All countries need and have national security laws that put bounds on the conduct of its citizens and visitors so why if China’s so different?
There is an excellent book titled “The Dictators Handbook” which explains in the decades and centuries past, dictators would simply round up and kill the people they did not like, but through the last half of the 20th century increased communication and public scrutiny made those techniques for control dangerous.
One only has to think of the Arab Spring or collapse of the Soviet Union to see dozens of examples how dictators came to unhappy ends when their citizens rose up. This about Romania’s Nicolae Ceaușescu
Cuba’s, Russia’s and China’s leaders have learned the lessons and as “The Dictators Handbook” explains, most dictators today, simply pass vague laws which they enforce selectively on their opponents and critics.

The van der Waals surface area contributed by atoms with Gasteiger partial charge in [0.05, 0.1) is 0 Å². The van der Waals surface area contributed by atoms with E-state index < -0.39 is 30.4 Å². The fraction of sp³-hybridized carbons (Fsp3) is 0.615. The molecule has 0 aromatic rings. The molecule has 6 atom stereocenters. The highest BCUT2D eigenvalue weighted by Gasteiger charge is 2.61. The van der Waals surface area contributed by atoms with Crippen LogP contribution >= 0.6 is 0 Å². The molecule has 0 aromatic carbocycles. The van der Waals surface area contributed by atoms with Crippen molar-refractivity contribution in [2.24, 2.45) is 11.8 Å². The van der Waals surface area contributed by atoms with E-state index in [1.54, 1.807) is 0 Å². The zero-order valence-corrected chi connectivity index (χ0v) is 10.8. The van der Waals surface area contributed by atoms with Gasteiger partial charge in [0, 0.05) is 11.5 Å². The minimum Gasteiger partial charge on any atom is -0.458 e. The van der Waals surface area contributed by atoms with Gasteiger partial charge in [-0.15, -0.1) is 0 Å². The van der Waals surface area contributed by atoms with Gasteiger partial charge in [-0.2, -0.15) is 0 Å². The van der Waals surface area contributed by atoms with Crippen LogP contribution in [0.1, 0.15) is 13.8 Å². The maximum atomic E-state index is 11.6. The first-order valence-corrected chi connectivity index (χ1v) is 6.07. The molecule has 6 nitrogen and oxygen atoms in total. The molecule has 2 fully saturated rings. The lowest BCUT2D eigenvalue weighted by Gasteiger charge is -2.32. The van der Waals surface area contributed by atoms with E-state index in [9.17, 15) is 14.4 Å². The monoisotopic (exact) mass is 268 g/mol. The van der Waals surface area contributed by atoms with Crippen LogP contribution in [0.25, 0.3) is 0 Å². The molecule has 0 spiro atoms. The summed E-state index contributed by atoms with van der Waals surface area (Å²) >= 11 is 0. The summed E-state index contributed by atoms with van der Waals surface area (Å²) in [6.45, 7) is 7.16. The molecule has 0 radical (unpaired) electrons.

A classic example of this legal dodge is a China’s imposition of a new National Security Law on Hong Kong.
China re-introduced the contentious new law June 20th 2020, brought it into force just 10 days later on June 30th 2020 and immediately started harsh enforcement:
Put simply most security laws in Western Democracies define what citizens cannot do in some detail, but China’s Hong Kong law leaves the details up to judges which are controlled by the CCP government.